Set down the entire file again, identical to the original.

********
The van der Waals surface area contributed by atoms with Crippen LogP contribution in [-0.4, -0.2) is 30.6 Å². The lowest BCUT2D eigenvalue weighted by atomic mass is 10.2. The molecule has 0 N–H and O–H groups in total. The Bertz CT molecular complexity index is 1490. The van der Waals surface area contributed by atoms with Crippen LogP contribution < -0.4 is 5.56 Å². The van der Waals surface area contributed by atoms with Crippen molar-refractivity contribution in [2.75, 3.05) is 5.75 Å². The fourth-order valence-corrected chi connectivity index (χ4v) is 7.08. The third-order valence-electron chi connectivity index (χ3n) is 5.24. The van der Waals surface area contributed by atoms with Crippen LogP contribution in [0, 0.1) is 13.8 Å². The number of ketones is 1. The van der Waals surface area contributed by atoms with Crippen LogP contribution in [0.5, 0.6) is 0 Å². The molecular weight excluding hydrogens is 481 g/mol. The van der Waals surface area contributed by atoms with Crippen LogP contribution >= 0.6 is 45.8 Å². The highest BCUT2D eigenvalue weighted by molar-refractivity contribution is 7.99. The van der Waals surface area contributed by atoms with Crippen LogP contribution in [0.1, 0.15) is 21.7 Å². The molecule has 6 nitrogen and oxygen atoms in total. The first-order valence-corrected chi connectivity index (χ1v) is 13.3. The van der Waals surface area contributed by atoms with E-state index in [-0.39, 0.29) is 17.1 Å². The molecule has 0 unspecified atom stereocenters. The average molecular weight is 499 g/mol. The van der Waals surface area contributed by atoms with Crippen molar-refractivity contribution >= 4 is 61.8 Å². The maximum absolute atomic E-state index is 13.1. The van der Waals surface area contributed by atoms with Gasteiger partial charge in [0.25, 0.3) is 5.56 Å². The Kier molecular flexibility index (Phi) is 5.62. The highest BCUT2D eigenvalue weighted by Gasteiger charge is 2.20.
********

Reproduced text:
The van der Waals surface area contributed by atoms with Crippen LogP contribution in [-0.4, -0.2) is 30.6 Å². The lowest BCUT2D eigenvalue weighted by atomic mass is 10.2. The molecule has 0 N–H and O–H groups in total. The Bertz CT molecular complexity index is 1490. The van der Waals surface area contributed by atoms with Crippen LogP contribution < -0.4 is 5.56 Å². The van der Waals surface area contributed by atoms with Crippen molar-refractivity contribution in [2.75, 3.05) is 5.75 Å². The fourth-order valence-corrected chi connectivity index (χ4v) is 7.08. The third-order valence-electron chi connectivity index (χ3n) is 5.24. The van der Waals surface area contributed by atoms with Crippen LogP contribution in [0, 0.1) is 13.8 Å². The number of ketones is 1. The van der Waals surface area contributed by atoms with Crippen LogP contribution in [0.5, 0.6) is 0 Å². The molecular weight excluding hydrogens is 481 g/mol. The van der Waals surface area contributed by atoms with Crippen LogP contribution >= 0.6 is 45.8 Å². The highest BCUT2D eigenvalue weighted by molar-refractivity contribution is 7.99. The van der Waals surface area contributed by atoms with Crippen LogP contribution in [0.1, 0.15) is 21.7 Å². The molecule has 6 nitrogen and oxygen atoms in total. The first-order valence-corrected chi connectivity index (χ1v) is 13.3. The van der Waals surface area contributed by atoms with E-state index in [-0.39, 0.29) is 17.1 Å². The molecule has 0 unspecified atom stereocenters. The average molecular weight is 499 g/mol. The van der Waals surface area contributed by atoms with Crippen molar-refractivity contribution >= 4 is 61.8 Å². The maximum absolute atomic E-state index is 13.1. The van der Waals surface area contributed by atoms with Gasteiger partial charge in [0.25, 0.3) is 5.56 Å². The Kier molecular flexibility index (Phi) is 5.62. The highest BCUT2D eigenvalue weighted by Gasteiger charge is 2.20.